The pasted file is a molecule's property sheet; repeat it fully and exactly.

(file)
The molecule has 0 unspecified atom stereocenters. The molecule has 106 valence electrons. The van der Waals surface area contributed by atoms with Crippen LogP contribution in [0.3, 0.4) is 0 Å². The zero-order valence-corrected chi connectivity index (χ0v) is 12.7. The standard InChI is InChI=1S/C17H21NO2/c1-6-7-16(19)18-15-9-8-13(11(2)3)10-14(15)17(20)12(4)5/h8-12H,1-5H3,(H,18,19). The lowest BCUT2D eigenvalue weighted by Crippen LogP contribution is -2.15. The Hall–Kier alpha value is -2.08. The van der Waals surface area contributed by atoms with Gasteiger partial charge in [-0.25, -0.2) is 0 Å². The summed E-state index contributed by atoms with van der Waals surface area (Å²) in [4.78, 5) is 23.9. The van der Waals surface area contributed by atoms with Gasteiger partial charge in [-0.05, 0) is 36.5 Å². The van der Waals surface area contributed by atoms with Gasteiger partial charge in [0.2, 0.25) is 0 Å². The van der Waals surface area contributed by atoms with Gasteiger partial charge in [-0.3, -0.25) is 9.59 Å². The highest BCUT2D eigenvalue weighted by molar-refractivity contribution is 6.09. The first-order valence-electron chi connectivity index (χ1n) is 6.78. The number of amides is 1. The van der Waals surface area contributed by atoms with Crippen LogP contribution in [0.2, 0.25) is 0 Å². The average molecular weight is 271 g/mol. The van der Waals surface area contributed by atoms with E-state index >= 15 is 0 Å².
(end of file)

The molecule has 0 unspecified atom stereocenters. The molecule has 106 valence electrons. The van der Waals surface area contributed by atoms with Crippen LogP contribution in [0.3, 0.4) is 0 Å². The zero-order valence-corrected chi connectivity index (χ0v) is 12.7. The standard InChI is InChI=1S/C17H21NO2/c1-6-7-16(19)18-15-9-8-13(11(2)3)10-14(15)17(20)12(4)5/h8-12H,1-5H3,(H,18,19). The lowest BCUT2D eigenvalue weighted by Crippen LogP contribution is -2.15. The Hall–Kier alpha value is -2.08. The van der Waals surface area contributed by atoms with Gasteiger partial charge in [-0.25, -0.2) is 0 Å². The summed E-state index contributed by atoms with van der Waals surface area (Å²) in [4.78, 5) is 23.9. The van der Waals surface area contributed by atoms with Gasteiger partial charge in [-0.05, 0) is 36.5 Å². The van der Waals surface area contributed by atoms with Gasteiger partial charge in [0.2, 0.25) is 0 Å². The van der Waals surface area contributed by atoms with Gasteiger partial charge in [-0.3, -0.25) is 9.59 Å². The highest BCUT2D eigenvalue weighted by molar-refractivity contribution is 6.09. The first-order valence-electron chi connectivity index (χ1n) is 6.78. The number of amides is 1. The van der Waals surface area contributed by atoms with Crippen LogP contribution in [0.2, 0.25) is 0 Å². The average molecular weight is 271 g/mol. The van der Waals surface area contributed by atoms with E-state index >= 15 is 0 Å².